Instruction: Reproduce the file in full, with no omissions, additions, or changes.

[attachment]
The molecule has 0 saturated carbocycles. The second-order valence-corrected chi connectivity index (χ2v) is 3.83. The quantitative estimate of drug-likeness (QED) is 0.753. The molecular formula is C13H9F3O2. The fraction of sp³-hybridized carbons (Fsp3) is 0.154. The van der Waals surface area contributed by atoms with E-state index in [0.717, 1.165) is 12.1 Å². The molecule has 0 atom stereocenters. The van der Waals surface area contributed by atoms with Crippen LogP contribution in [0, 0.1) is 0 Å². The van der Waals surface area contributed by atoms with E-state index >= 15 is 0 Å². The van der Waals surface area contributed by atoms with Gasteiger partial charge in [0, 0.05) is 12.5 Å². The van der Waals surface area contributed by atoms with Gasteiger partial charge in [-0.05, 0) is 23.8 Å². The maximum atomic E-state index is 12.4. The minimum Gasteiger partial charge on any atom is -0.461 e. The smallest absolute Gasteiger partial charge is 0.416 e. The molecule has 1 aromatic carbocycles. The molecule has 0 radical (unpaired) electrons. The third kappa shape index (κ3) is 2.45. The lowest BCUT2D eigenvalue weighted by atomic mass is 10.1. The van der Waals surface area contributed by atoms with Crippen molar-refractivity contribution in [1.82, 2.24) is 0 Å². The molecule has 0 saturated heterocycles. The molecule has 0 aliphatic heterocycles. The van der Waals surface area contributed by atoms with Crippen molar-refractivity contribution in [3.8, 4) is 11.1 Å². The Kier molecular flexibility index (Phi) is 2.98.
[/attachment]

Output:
The molecule has 0 saturated carbocycles. The second-order valence-corrected chi connectivity index (χ2v) is 3.83. The quantitative estimate of drug-likeness (QED) is 0.753. The molecular formula is C13H9F3O2. The fraction of sp³-hybridized carbons (Fsp3) is 0.154. The van der Waals surface area contributed by atoms with E-state index in [0.717, 1.165) is 12.1 Å². The molecule has 0 atom stereocenters. The van der Waals surface area contributed by atoms with Crippen LogP contribution in [0, 0.1) is 0 Å². The van der Waals surface area contributed by atoms with E-state index >= 15 is 0 Å². The van der Waals surface area contributed by atoms with Gasteiger partial charge in [0, 0.05) is 12.5 Å². The van der Waals surface area contributed by atoms with Gasteiger partial charge in [-0.05, 0) is 23.8 Å². The maximum atomic E-state index is 12.4. The minimum Gasteiger partial charge on any atom is -0.461 e. The smallest absolute Gasteiger partial charge is 0.416 e. The molecule has 1 aromatic carbocycles. The molecule has 0 radical (unpaired) electrons. The third kappa shape index (κ3) is 2.45. The lowest BCUT2D eigenvalue weighted by atomic mass is 10.1. The van der Waals surface area contributed by atoms with Crippen molar-refractivity contribution in [1.82, 2.24) is 0 Å². The molecule has 0 saturated heterocycles. The molecule has 0 aliphatic heterocycles. The van der Waals surface area contributed by atoms with Crippen molar-refractivity contribution in [3.8, 4) is 11.1 Å². The Kier molecular flexibility index (Phi) is 2.98.